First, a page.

Eventually, she will sleep without needing your help. DD (nearly 7) and I had our share of sleep troubles here and there (2-3 was horrific), but like most other challenges we face as parents, it passed. This will, too. Maybe even sooner than you think. Hang in there.
I think 12 months is the hardest time for sleep. My first didn't sleep 2 hours straight until he was over 2 years old (allergies) but at 12 months, even after most allergens were removed, it got so bad I nearly lost my mind. I decided to side car a toddler bed and worked on each sleeping in our own space and it slowly got better. We never night weaned (until my second was born) but each of his wake ups were short so getting personal space was enough.
My daughter was the most miraculously wonderful sleeper from the day she was born but somehow she started adding wake-ups around 9 months. She'd be teething and wake up extra, or have a cold. Right around her first birthday I realized she was waking over 10x a night. I think I had been too sleep deprived to realize. She started doing the incessant night nursing - won't sleep without being latched on but isn't really asleep so you can't sneak away sort of thing. She was cranky all through the day as neither of us were getting sleep so I did start to night wean her. I tolerated a lot more crying with her (never alone) because I knew her habits were making HER miserable as well. Eventually the only thing that worked was playing dead in bed. When she woke up I would either nurse, offer water or both and then I would lay her back down next to me and 'sleep'. She crawled all over the bed crying and I would put a hand on her and pat her or bring her next to me to comfort her but did not nurse and did not get up and rock her (it was honestly too dangerous at that point I was so sleep deprived I was afraid to carry her at night). It did not take many nights at all for her to settle down and we have just worked on one small goal at a time from there.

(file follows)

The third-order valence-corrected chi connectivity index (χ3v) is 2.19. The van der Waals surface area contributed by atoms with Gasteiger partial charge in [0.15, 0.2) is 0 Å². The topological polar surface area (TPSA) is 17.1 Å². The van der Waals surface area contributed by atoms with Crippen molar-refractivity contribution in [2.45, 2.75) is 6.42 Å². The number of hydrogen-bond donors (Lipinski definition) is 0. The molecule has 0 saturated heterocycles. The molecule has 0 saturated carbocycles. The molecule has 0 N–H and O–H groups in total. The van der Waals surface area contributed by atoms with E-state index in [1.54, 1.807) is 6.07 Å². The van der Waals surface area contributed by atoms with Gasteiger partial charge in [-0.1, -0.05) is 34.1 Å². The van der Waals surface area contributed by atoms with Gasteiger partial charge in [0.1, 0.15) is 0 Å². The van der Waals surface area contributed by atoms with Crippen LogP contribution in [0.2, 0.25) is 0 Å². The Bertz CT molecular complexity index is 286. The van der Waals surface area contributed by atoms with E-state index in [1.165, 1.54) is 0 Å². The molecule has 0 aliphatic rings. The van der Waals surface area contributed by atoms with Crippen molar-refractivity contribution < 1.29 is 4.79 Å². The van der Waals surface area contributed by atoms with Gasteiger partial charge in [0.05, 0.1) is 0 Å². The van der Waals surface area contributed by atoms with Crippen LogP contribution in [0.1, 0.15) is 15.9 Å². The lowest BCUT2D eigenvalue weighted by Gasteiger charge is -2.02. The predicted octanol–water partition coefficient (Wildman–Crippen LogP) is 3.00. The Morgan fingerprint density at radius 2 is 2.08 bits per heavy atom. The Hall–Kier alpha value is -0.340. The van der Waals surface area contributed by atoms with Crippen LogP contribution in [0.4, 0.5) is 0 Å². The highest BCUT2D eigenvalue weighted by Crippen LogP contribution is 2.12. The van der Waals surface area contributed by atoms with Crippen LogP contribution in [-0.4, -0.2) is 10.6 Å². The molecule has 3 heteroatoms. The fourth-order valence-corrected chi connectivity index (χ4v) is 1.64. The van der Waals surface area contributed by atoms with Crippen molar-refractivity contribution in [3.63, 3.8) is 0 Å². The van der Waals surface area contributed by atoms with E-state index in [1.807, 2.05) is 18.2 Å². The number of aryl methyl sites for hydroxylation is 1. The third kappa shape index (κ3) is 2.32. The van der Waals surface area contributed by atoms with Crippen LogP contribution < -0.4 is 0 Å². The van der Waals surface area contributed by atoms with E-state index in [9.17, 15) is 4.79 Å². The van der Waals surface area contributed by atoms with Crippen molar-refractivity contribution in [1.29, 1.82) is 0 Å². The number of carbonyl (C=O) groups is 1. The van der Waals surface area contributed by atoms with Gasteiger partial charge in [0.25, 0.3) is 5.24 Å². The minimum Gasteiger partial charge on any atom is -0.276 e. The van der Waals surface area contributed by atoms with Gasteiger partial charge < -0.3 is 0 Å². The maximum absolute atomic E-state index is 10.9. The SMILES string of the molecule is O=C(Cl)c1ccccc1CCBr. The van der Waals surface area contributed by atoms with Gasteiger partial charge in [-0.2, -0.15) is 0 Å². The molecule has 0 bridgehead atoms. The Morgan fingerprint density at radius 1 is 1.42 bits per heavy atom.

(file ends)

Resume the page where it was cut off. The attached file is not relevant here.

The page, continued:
It is really crummy but there is a good chance you are facing the worst of it, especially if you are willing to put in a little effort and find the solution that works for your family.
XM,: mama to ds (5/08), dd (9/10) and ds (6/12) ! :C.H.S & M.
DS self-nightweaned after his molars came in--32-34mo for him. He also started sleeping ten hours straight. No naps, just that. Fourteen hours ON ON ON, ten hours asleep.
Up until he nightweaned, he nursed several times a night. It's just what he needed, he wasn't a bad sleeper, it's just how his nights went.
At nearly 5y, he sleeps solidly all night long. If he rouses to pee, he goes back to sleep. He doesn't fear bedtime, never fights bedtime, just reads a book and cuddles next to one of us and drifts off. I'm really glad that I put up with my own personal sleep deprivation to ensure he had the nighttime security he needed. :) And yes, there was a LOT of caffeine consumption on my part those first three years. (He was only affected if I consumed it after 5pm--I tried cutting it completely for awhile, to no benefit.)
Chasing DS since April 2007 and pumping for DD March 2013.
My 2yo is having a regression, and here's something I've figured out with her. She will respond to "little bit". If she thinks she needs out of the crib, it does me no good to fight her about it, but I can say just a little hug and back in bed, and she'll usually do fine with that. She also expects me to sleep in her room on a specific pillow. When she told me to lie down on the pillow, I moved it to the hallway and only had my feet in the room and inched completely out pretty quickly. (This was before I went to bed.) When she called for me, I talked to her from the doorway. When she said "closer", I said, "but the pillows here". I had to check in with her 3 times, but she was ok with it.
Anyway, the point is, I have to work with and give her some of what she wants. If I try to completely do what I feel like, it's a hopeless battle. I don't know if yours is verbal enough for that, and I imagine some babies could interpret "little bit' more of a tease than a comfort, but it works for mine. Also, we were able to practice this at bedtime when I was awake enough to deal with it. Then when I took the pillow and left the room in the middle of the night, she was ok with it.
Your baby is still very young! Personally, I can't imagine how a 1 y/o can fall asleep by herself. I've never seen a baby that young falling asleep without some kind of aid (and I know many babies). The only place where I've heard of such a thing was the internet :)
I would take her in bed with me; poor sleep is better than no sleep at all.
It will get better, I promise! but not at 1, for some not even at 2 y/o. My own 7 y/o sleeps 11-12 hours straight, goes to bed at 8 pm by himself, and has been doing so since he was 4 or 5.